Mack's financial predicament may feel familiar to anyone who's watched the HBO sitcom Silicon Valley. Shafrir has upped the level of ridiculousness by making TakeOff's product — a 'mindfulness' app — seem particularly useless ... Shafrir makes an interesting and risky choice to show the harassment more from Mack's point of view than Isabel's. The book deserves praise for shining a light on the issue, a pervasive problem in tech. But Isabel just doesn't feel quite as vivid as the other characters, and the consequences for her don't seem serious ... For the most part, though, Shafrir's touch is just right in this debut novel. She's got the excesses of this industry nailed.
If the sexual harassment plot unfolds a bit predictably — men are dopes and liars, women are sisters under the skin — the cleverness of everything else is such that you almost don’t notice. Shafrir is priceless on topics from millennial office culture to the Russian immigrant lifestyle of Katya’s parents to the vast chasm dividing today’s 20-somethings from 30-somethings.
Smart, amusing, and light as an emoji feather, Startup is a coming-of-age novel for these digital times ... It is an easy world to poke fun at, with its insider references and silly-sounding catchphrases and, most of all, its ridiculous amounts of money ... But this is no Bright Lights Big City. It’s not even as deep as 2013’s coming-of-age breakthrough, The Love Affairs of Nathaniel P. While it may be coincidence that those books dealt with young people finding themselves in New York’s literary society, what they shared was a more complex worldview — a dawning awareness that the world was larger than the characters’ own social milieu ... Like her heroines, the author came of age in digital media, and the book reads that way: fast, witty, and fun. But, sadly, after turning the last page the story lacks the kind of thoughtful resonance that takes hold and lingers.
Startup may have read as satire a decade ago but feels like historical record today. Shafrir’s precise eye for detail takes stock of the tech industry’s favorite answers for tough questions ... Startup is about more than business. It navigates the rocky foundation of relationships, journalism’s importance, sexual harassment, and digital careerism. It’s about how all those things blend together, particularly as women come into power and the world around them reacts ... The plotlines move with momentum, perhaps because backstory is scarce. While we get to know the main characters by observing their daily lives, we rarely get a glimpse of how they got there. The novel is most relatable when it touches on the inner turmoil of its characters.
...a feminist satire that’s as addictive as it is biting ... Exacting, though not without empathy—Shafrir renders even the most infuriating of her characters with unexpected humanity—the novel is a page-turning pleasure that packs a punch. To call it expertly observed is an understatement.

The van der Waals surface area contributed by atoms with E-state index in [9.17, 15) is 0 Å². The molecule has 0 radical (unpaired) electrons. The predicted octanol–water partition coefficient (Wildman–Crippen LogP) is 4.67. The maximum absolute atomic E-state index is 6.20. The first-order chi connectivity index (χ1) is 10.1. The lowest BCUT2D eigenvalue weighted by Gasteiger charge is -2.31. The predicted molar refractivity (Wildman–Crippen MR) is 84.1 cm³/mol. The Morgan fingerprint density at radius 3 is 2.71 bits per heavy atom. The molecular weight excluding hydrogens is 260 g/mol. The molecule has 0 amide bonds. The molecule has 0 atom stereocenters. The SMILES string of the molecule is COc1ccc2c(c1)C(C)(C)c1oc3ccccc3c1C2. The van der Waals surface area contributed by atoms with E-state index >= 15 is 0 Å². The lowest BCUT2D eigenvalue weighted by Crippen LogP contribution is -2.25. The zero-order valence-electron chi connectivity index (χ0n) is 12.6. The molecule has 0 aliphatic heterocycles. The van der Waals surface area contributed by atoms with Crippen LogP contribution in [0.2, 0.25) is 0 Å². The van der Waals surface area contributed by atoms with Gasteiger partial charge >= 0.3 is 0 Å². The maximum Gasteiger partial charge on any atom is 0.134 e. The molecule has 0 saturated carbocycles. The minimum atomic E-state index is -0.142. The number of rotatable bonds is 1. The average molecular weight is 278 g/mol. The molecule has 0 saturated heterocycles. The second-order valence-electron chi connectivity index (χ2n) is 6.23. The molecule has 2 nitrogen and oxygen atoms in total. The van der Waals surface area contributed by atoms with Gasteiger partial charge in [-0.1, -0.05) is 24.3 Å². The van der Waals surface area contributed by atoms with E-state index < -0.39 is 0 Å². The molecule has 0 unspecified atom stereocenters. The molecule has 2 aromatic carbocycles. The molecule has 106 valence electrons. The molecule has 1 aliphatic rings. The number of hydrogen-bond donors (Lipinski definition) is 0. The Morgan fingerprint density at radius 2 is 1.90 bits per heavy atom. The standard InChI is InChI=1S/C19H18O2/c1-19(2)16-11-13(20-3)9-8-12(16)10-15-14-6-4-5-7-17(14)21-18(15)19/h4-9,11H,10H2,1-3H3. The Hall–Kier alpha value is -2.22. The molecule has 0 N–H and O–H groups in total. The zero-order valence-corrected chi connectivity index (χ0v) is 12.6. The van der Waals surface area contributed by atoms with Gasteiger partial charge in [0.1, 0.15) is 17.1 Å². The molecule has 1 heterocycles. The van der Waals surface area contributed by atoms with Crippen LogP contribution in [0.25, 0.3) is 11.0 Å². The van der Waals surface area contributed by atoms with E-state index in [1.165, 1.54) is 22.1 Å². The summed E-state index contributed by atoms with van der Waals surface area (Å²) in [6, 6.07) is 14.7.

...a biting and astute debut ... I reminded myself that this was not a sexual harassment quiz but a satirical novel, so I definitely didn’t have an obligation to pick the right answer, or side with any of the characters. This revelation freed me to savor many delights of Startup.
Shafrir’s satirical observations, about such topics as the nonstop snacking in startup offices, are often astute; unfortunately, they’re also often made multiple times. Also, in a novel that seems in part intended to highlight sexism in the tech industry, the object of the sexual harassment incident remains largely voiceless. Nevertheless, this is an enjoyable send-up that, unlike so many of the characters it portrays, doesn’t take itself too seriously.
Doree Shafrir smartly – but lovingly – skewers tech culture, its grandiose leaders and the naivety of thinking that good intentions, lots of money and a mindset of fun will prevent bad behaviors in the workplace … Shafrir writes cuttingly about this industry, where stories are repackaged, retitled and disseminated widely and quickly across social media, while few actual news stories get traction … The storytelling in Startup generates its own momentum, with the characters wrestling with thorny questions of loyalty, justice, consequences and relationships in ways that reject easy answers.
Though far from a polemic, Startup carefully constructs a portrait of tech industry sexism. On occasion, Shafrir turns toward issues of ageism and racism, but they’re given proportionally less space … Shafrir’s writing is propulsive, and the book is well-paced. The constantly rotating perspectives effectively build tension, and each one is compelling, empathetic and frustrating in different ways. At times a point-of-view switch requires a chronological move backwards, and that can be a little disorienting.
Startup could be called Pride and Prejudice and Tech Bros; Shafrir turns a sharp eye on the culture of techy startups and their unspoken moral codes … Shafrir underscores the cultural differences between generations, highlighting how a single decade means the difference between Dan and Sabrina’s experience on the cusp of technology, and that of those younger, who have grown up with the certainty of the Internet … This isn’t bold, defiant satire, but the kind that highlights the thousand natural shocks of human interaction.